Strong says that a kataluma is a place of rest, lodging, or guest quarters.  It does not speak of lodging in a public place or of paid accommodations. We should also note that the Bible does not mention Mary and Joseph being turned away by an innkeeper. The innkeeper has been added to the nativity narrative in books and plays.  We can agree it’s by theatrical license — it’s adding to the biblical text.

The Guest Chamber?

The word kataluma is also used in Mark and Luke, but is translated using a different word:

Mark 14:14  And wheresoever he shall go in, say ye to the goodman of the house, The Master saith, Where is the guestchamber [kataluma]where I shall eat the passover with my disciples?

Luke 22:11  And ye shall say unto the goodman of the house, The Master saith unto thee, Where is the guestchamber, where I shall eat the passover with my disciples?

In both Mark and Luke, “kataluma” is translated as “guest chamber,” not “inn.” And in the next verse in Luike, “kataluma’ is further defined as the upper room in a house.  

Luke 22:12  And he shall show you a large upper room furnished: there make ready

These verses tell of the upper room where Jesus ate His last supper with His disciples on the night He was betrayed.  The room was not rented.  It was an upper room, a guest chamber (kataluma) in a friend’s house.  It was not an “inn,” as we would think of paid lodging or accommodations.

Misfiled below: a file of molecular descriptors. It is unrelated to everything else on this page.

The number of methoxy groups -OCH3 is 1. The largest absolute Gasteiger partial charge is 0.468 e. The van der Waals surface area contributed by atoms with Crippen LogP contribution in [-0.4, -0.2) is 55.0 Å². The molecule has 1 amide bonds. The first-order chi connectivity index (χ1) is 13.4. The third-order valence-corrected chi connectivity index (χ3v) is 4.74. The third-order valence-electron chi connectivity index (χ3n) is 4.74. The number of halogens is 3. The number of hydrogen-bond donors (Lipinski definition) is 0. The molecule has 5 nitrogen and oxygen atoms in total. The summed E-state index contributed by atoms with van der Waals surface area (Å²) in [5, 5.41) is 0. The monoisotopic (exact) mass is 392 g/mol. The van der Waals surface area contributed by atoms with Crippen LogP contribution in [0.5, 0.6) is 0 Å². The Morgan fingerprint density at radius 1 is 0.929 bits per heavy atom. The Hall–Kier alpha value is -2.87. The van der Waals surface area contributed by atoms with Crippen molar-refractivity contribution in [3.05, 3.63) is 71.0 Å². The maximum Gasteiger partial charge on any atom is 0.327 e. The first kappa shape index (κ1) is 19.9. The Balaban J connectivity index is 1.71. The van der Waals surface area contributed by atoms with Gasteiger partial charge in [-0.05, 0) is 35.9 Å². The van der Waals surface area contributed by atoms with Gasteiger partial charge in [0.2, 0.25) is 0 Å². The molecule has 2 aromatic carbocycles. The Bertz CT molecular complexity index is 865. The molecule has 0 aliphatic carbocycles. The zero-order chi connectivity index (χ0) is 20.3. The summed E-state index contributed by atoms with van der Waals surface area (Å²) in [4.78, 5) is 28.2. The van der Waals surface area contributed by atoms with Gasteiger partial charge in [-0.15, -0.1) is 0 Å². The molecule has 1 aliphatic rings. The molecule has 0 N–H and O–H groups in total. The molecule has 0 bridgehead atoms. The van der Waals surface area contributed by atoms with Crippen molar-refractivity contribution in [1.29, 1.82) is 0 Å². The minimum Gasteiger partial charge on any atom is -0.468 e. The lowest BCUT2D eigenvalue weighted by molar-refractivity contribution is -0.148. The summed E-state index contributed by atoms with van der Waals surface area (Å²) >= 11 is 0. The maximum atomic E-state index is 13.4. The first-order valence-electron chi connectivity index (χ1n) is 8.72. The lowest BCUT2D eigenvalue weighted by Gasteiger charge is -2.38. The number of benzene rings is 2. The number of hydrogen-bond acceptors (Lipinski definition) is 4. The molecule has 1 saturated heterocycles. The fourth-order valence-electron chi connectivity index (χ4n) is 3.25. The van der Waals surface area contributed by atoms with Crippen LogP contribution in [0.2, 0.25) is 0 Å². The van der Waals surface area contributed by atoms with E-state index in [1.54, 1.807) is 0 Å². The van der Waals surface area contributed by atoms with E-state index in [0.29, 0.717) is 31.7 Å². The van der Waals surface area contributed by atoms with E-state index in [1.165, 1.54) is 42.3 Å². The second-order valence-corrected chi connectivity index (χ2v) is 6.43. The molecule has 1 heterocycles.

Historical records and archeological findings confirm that first-century Jewish homes were constructed with an upper room guest chamber and a lower level for sheltering animals, especially during the cold weather.

jesus born in house

When an Inn is an Inn

There is a Greek word for “inn” that conveys the meaning of paid lodging. It is “pandocheion.” Although not used in the nativity narrative, it is used in the parable of the Good Samaritan and is correctly translated as “inn.” 

Luke 10:34  And [the Samaritan] went to him, and bound up his wounds, pouring in oil and wine, and set him on his own beast, and brought him to an inn, and took care of him.

Luke 10:35  And on the morrow when he departed, he took out two pence and gave them to the host [innkeeper], and said unto him, Take care of him and whatsoever thou spendest more, when I come again, I will repay thee.

The Greek word pandocheion is defined by Strong’s dictionary as “a public lodging-place–inn.”  And the Greek word translated “host” in Luke 10:35 is “pandocheus” — defined by Strong’s as “an innkeeper (warden of a caravanserai)–host.”

There is no doubt the place of lodging in Luke 10 was a place of paid accommodations, and the host was an innkeeper who was paid for his services.  

Since the word pandocheion was not used in the nativity narrative, we must consider that Mary and Joseph were turned away from a kataluma, an upper room guest chamber in a house, and most likely a relative’s home.  Now, let’s consider where Jesus was born.

Upper Room vs Lower Level

A two-story home’s eating and sleeping quarters would have been on the upper floor during biblical times.  The lower level was often used as a shelter for livestock during inclement weather.  Mary and Joseph were turned away because there was no room in the guest chamber (the upper room), but they could have sheltered in the lower level among the animals.  This would explain their access to a manger in which Jesus was laid.